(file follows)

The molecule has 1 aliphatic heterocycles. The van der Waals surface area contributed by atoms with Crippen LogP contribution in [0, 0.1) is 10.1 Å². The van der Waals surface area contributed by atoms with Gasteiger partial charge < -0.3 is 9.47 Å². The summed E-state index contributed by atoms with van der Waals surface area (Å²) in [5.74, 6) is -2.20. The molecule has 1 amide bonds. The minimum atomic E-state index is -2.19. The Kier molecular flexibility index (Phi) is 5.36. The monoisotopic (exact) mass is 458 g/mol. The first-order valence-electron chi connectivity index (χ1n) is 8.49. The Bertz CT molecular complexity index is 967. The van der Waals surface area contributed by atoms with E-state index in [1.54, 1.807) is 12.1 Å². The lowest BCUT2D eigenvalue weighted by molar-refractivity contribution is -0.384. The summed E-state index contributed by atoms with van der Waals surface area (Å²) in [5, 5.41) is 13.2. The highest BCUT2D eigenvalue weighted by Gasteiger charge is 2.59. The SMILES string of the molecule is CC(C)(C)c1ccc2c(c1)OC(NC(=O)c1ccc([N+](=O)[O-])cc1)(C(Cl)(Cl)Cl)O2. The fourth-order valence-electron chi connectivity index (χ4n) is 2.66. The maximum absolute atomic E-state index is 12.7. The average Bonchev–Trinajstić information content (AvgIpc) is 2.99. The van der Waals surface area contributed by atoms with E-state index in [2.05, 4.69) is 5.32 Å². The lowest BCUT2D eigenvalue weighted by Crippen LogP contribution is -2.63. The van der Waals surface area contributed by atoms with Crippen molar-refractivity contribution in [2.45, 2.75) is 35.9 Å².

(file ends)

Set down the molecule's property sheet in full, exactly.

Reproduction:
The molecule has 1 aliphatic heterocycles. The van der Waals surface area contributed by atoms with Crippen LogP contribution in [0, 0.1) is 10.1 Å². The van der Waals surface area contributed by atoms with Gasteiger partial charge < -0.3 is 9.47 Å². The summed E-state index contributed by atoms with van der Waals surface area (Å²) in [5.74, 6) is -2.20. The molecule has 1 amide bonds. The minimum atomic E-state index is -2.19. The Kier molecular flexibility index (Phi) is 5.36. The monoisotopic (exact) mass is 458 g/mol. The first-order valence-electron chi connectivity index (χ1n) is 8.49. The Bertz CT molecular complexity index is 967. The van der Waals surface area contributed by atoms with E-state index in [1.54, 1.807) is 12.1 Å². The lowest BCUT2D eigenvalue weighted by molar-refractivity contribution is -0.384. The summed E-state index contributed by atoms with van der Waals surface area (Å²) in [5, 5.41) is 13.2. The highest BCUT2D eigenvalue weighted by Gasteiger charge is 2.59. The SMILES string of the molecule is CC(C)(C)c1ccc2c(c1)OC(NC(=O)c1ccc([N+](=O)[O-])cc1)(C(Cl)(Cl)Cl)O2. The fourth-order valence-electron chi connectivity index (χ4n) is 2.66. The maximum absolute atomic E-state index is 12.7. The average Bonchev–Trinajstić information content (AvgIpc) is 2.99. The van der Waals surface area contributed by atoms with E-state index in [2.05, 4.69) is 5.32 Å². The lowest BCUT2D eigenvalue weighted by Crippen LogP contribution is -2.63. The van der Waals surface area contributed by atoms with Crippen molar-refractivity contribution in [2.45, 2.75) is 35.9 Å².